The Association for Decentralised Energy’s chief strategic advisor Joanne Wade:

“While the Conservative Party boasts a distinguished legacy of decisive climate action… [this] threatens to derail this tradition.

“These delays not only risk destabilising our commitment to addressing climate change but will also lead to lost jobs and the erosion of business confidence in investing in the UK. This comes at a time when other nations are actively courting such investments, making it even more vital that we demonstrate unwavering resolve in our deployment of energy efficiency measures, heat networks, flexibility upgrades and industrial decarbonisation.

“Ahead of the coming winter, it is particularly disappointing to hear that efforts on energy efficiency will be scaled back… Far from costing the public, minimum energy efficiency standards would have saved renters money and created both growth and jobs at the same time.”

UK100’s chief executive Christopher Hammond:

“The PM’s short-term election gamble will leave businesses and local communities dealing with the consequences of higher bills, a less competitive economy and dirty air.

“If [he] is serious about being honest about net-zero, he should be clear that delaying action means we won’t deliver our climate goals. Standing still is more expensive in the long-run.”

NewAutoMotive’s chief executive Ben Nelmes: 

“Pushing the ban on buying petrol and diesel cars back to 2035 is an abdication of leadership that motorists will pay the price for. It sets us back in the global race to develop green industries – a huge own goal by the UK.

“It’s also a hammer blow to the UK’s leadership on climate change. Despite what the Prime Minister has claimed, it will be harder to meet our legally binding emissions targets.

“He is right to say that electric car prices are dropping and charging infrastructure is improving – but this is thanks to the industry investing billions of pounds working towards the 2030 target. Pushing the date back will raise costs for motorists by deterring future investment in the UK EV industry and supply chain.”

Flora & Fauna’s chief executive Kristian Teleki: 

“As the world’s leaders focus today on tackling the existential and spiralling crises of climate change and nature loss with scaled up ambition, Prime Minister Rishi Sunak is scuttling backwards on promised UK climate action. This isn’t global leadership and jeopardises the collective drive to accelerate climate efforts because of the message it sends to people in poorer nations and emerging economies.”

ActionAid UK’s chief executive Halima Begum:

“The UK Government’s sudden reversal of its net zero commitments is reckless and irresponsible. Climate action is not a political bargaining chip that can be taken on and off the table to satisfy party political squabbles, but a global imperative.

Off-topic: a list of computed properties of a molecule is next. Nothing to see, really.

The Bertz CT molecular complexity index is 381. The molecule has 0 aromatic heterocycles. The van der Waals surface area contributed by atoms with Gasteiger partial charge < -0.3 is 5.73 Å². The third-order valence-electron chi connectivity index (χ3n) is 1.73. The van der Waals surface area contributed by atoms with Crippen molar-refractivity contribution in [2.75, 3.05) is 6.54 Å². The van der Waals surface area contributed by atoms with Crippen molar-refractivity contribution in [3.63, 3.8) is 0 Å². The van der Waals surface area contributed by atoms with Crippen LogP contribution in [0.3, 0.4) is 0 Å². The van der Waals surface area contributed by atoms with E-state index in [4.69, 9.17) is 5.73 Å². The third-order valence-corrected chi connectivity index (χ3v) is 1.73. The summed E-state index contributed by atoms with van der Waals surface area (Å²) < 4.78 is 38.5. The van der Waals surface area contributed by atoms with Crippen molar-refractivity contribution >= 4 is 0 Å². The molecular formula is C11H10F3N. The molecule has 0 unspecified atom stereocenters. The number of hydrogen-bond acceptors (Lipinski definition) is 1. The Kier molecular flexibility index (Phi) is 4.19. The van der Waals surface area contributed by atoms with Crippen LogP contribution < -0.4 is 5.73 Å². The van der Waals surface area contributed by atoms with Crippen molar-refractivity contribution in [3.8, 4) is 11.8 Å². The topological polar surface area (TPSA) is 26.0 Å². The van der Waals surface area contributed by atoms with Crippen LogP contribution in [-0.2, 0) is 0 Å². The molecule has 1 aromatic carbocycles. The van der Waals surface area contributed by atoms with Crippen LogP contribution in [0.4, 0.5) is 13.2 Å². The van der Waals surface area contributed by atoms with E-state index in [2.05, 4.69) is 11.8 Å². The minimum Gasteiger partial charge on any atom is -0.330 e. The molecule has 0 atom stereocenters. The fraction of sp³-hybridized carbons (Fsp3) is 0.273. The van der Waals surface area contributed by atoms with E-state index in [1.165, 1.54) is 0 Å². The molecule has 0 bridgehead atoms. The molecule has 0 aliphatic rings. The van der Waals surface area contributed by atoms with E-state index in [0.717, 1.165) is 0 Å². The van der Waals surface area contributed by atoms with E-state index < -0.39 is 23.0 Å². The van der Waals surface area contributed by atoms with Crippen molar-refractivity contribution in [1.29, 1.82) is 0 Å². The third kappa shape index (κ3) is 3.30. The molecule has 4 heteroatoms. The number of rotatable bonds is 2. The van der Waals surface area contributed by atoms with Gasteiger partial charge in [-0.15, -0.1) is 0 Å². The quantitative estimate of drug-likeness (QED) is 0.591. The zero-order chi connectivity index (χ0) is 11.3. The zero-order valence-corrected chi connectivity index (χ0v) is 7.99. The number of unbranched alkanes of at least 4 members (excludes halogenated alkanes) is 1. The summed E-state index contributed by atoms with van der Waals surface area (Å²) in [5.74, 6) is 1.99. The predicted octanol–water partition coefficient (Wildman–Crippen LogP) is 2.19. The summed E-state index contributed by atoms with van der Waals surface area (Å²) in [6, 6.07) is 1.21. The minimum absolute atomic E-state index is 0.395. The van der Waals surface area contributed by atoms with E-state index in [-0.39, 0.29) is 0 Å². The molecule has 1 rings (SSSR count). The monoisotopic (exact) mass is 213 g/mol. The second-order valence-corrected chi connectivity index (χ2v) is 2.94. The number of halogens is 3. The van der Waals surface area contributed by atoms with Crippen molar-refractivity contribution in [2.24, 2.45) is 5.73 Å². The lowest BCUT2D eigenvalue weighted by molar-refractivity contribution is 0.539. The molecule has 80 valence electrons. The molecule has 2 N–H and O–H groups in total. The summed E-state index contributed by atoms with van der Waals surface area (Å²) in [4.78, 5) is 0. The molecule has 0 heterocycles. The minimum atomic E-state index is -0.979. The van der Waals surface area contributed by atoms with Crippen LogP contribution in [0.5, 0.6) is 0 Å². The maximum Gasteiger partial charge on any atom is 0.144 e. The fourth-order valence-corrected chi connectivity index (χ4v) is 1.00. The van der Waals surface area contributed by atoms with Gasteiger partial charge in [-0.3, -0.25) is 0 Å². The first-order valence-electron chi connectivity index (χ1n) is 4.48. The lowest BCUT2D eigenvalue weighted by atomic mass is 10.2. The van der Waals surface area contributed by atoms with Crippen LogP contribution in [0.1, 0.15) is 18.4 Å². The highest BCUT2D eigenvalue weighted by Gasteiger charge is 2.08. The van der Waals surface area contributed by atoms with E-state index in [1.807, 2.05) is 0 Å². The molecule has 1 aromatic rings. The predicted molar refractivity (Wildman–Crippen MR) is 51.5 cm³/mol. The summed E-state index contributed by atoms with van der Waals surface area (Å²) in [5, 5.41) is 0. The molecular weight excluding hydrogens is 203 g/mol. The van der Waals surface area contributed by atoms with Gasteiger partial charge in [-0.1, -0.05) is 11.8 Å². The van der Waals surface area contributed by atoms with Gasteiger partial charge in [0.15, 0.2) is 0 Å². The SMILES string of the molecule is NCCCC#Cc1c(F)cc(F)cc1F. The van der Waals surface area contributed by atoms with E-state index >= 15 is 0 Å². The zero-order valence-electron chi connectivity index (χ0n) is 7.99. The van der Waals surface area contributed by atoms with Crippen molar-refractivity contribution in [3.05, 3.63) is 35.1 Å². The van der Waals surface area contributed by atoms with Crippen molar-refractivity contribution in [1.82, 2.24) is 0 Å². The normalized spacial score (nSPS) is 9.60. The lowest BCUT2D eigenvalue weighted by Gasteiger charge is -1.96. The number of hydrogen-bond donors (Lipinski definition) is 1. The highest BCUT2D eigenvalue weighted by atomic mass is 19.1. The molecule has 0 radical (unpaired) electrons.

“The climate crisis is not a future event, it is happening now. People are facing flash floods, droughts, rising sea levels and irreversible damage that has already led to tragic deaths around the world this year alone.

“The call for climate justice has never been louder and it is vital that leaders act decisively and with one voice to address this existential threat.”

Scottish Green MEP Mark Christopher Ruskell:

“These proposals are not just disastrous for our environment, but also for our economy. The Tories are turning their back on a huge economic opportunity and the chance to rebuild our country. They have killed the certainty needed by investors to grow new sectors of the economy that are vital for our economic prosperity.

“It’s a sharp contrast to the bold action that we are taking here in Scotland and will leave us even more dependent on the oil and gas drilling that is doing so much damage.”

North of Tyne Combined Authority Mayor Jamie Driscoll: 

“This is economically illiterate and borders on climate denialism. Unless we give industry some certainty, they will not invest in green energy generation and clean transport. The UK will lose jobs. Mr Sunak is proposing a lose-lose.”

Green Party MP Caroline Lucas:

“The PM is totally incoherent. It’s nonsense to keep saying he’s still committed to net-zero by 2050 if he’s abandoning the steps to actually achieve it. It’s like saying he’s committed to putting out the fire at the same time as letting down all the tyres on the fire engines.”


Comments (2)

  1. Andy Kadir-Buxton says:

    We are in the middle of a climate crisis race and Rishi is running in the opposite direction.

  2. Richard Phillips says:

    The only reliable source of non fossil fuel energy, totally under our control and means of generation is nuclear generated electricity.
    But, although a reactor will last for 80 years plus, it costs so much to build that private finance is not easy to find. It is really up to HMG.
    But the present administration does not see it quite like that.
    HMG need a much greater scientific and engineering insight. But I do not see it on the horizon; alas.